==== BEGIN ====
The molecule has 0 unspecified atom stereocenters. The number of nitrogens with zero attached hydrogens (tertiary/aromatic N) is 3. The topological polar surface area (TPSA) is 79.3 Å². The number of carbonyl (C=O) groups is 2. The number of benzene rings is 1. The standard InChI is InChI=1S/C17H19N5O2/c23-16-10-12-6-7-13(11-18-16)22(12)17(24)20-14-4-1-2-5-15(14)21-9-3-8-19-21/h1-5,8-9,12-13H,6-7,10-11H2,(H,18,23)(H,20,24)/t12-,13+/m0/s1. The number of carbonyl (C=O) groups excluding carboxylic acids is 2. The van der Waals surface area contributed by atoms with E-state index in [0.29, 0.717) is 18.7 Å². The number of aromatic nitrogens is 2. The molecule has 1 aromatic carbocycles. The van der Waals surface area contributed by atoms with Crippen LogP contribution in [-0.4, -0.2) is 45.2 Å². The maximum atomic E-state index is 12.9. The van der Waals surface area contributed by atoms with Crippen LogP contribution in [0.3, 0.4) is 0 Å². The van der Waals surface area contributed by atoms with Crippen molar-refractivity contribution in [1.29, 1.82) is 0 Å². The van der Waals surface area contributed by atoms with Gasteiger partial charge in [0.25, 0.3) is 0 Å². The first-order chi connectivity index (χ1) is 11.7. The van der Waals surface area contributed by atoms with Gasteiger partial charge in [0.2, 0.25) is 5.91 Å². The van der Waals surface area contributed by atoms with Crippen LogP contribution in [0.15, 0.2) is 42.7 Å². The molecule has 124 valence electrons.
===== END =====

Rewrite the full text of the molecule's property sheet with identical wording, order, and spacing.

The molecule has 0 unspecified atom stereocenters. The number of nitrogens with zero attached hydrogens (tertiary/aromatic N) is 3. The topological polar surface area (TPSA) is 79.3 Å². The number of carbonyl (C=O) groups is 2. The number of benzene rings is 1. The standard InChI is InChI=1S/C17H19N5O2/c23-16-10-12-6-7-13(11-18-16)22(12)17(24)20-14-4-1-2-5-15(14)21-9-3-8-19-21/h1-5,8-9,12-13H,6-7,10-11H2,(H,18,23)(H,20,24)/t12-,13+/m0/s1. The number of carbonyl (C=O) groups excluding carboxylic acids is 2. The van der Waals surface area contributed by atoms with E-state index in [0.29, 0.717) is 18.7 Å². The number of aromatic nitrogens is 2. The molecule has 1 aromatic carbocycles. The van der Waals surface area contributed by atoms with Crippen LogP contribution in [-0.4, -0.2) is 45.2 Å². The maximum atomic E-state index is 12.9. The van der Waals surface area contributed by atoms with Crippen LogP contribution in [0.3, 0.4) is 0 Å². The van der Waals surface area contributed by atoms with Crippen molar-refractivity contribution in [1.29, 1.82) is 0 Å². The van der Waals surface area contributed by atoms with Gasteiger partial charge in [0.25, 0.3) is 0 Å². The first-order chi connectivity index (χ1) is 11.7. The van der Waals surface area contributed by atoms with Gasteiger partial charge in [0.2, 0.25) is 5.91 Å². The van der Waals surface area contributed by atoms with Crippen LogP contribution in [0.15, 0.2) is 42.7 Å². The molecule has 124 valence electrons.